Videos and violence – Defending Islam and free speech

October 5, 2012

By Nigel Wilson

The online publication of the Innocence of Muslims video was the catalyst for violent and at times deadly protests in some countries. In the UK the series of events has pushed debates on freedom of expression and cultural sensitivity into the mainstream. For October’s First Wednesday an expert panel took to the Frontline Club stage to grapple with the big issues raised by the video and the violence.

Chaired by the delightfully dynamic Paddy O’Connell, the debate opened with each panelist outlining their stance. Whilst their views were varied, the speakers agreed that the British media had placed too great an emphasis on reporting extreme views rather than the reaction of moderates. The role of moderate thinkers and academics would come up later in the discussion.

In an examination of the root causes of the violent protests, long term American foreign policy was mooted as a cause by writer and academic Myriam Francois-Cerrah:

"It’s people in the third world who’ve been bombed, who’ve lived under dictatorships who for years have regarded the West and in particular the US as having played an important part in holding them down and they view the film…you’ve got to remember that for people in the Middle East it wasn’t clear that the American government had nothing to do with it. I know that’s absurd but preachers were coming in telling people that Hollywood had made this movie and that the government approved it."

This view was hotly contested by a number of the panel including The Times columnist David Aaronovitch:

"There is a perception that’s created by people who are on the right of political Islam which creates a sense of total victimhood and plays upon grievance at moments like this in order to get a reaction."

Maajid Nawaz who’s previously spent 13 years inside an Islamist organisation suggested that the causes lie somewhere between the two:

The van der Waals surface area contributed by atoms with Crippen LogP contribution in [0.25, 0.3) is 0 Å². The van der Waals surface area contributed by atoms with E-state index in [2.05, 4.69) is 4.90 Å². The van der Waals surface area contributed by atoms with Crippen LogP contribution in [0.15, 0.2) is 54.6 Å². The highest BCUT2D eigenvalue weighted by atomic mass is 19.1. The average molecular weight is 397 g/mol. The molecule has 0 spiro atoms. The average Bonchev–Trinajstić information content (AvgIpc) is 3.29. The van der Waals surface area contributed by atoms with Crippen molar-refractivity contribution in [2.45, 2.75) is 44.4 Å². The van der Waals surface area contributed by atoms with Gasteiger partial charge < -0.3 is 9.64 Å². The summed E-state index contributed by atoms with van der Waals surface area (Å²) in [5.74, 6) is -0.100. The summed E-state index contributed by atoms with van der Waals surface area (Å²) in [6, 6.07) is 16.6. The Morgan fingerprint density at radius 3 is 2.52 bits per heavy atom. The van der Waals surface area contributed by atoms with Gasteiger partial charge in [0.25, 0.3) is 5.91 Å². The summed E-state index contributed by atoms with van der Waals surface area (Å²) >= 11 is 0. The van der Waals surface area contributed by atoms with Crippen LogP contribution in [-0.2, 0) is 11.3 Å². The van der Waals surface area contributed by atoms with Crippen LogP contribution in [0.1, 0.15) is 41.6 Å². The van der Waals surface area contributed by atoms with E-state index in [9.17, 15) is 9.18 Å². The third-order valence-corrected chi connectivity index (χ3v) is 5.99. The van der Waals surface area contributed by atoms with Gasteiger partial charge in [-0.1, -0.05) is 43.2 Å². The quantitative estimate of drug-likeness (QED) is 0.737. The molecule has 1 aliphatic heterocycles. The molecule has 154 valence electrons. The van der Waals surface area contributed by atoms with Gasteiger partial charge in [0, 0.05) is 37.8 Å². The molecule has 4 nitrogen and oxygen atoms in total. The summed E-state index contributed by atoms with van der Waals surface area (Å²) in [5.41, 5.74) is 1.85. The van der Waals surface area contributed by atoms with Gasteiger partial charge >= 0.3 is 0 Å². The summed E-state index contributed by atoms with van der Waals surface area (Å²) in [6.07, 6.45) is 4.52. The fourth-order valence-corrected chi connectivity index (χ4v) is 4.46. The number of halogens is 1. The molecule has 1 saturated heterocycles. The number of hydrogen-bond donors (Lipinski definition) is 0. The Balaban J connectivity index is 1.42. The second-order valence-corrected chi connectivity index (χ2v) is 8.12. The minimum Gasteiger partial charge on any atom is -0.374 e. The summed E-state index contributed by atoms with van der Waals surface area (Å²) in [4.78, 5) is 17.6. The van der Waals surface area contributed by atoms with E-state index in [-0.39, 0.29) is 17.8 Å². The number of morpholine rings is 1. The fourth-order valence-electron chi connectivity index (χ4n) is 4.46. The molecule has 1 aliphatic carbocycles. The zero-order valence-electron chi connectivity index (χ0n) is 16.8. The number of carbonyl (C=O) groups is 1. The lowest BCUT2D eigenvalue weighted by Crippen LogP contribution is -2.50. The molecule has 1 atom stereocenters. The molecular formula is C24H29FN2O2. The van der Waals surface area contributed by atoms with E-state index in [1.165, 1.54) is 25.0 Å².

"We used to look at occurring geopolitical events and discuss how we could use those events to further our narrative that there’s a global war going on against Islam and Muslims… There’s a vested interest in two extremes. The anti-Islam extremists and Islamist extremists. Foreign policy is only half the truth."

Award winning author Tom Holland stressed the importance of belief that led to the protests:

"The reason we’ve had this response is that Mohammed is regarded by Muslims as the model of human behaviour. The ferocity of the response maybe reflects an over emphasis on certain elements in global Islam on the life of the Prophet and not on the divine."

The debate shifted to questions on censorship as a result of the deadly protests. Index on Censorship chief executive Kirsty Hughes expressed concern that self-censorship has already crept in when discussing religions like Islam:

"People in this country feel inhibited about whether they can analyse and challenge through our politics and our documentaries. Especially Islam. So there’s self-censorship going on."

Whilst the biggest cheer of the night was reserved for Aaronovitch‘s call for everyone to learn to get offended less readily, the panel agreed that in the globalised digital age these types of protests are likely to repeat.

Watch the event here:



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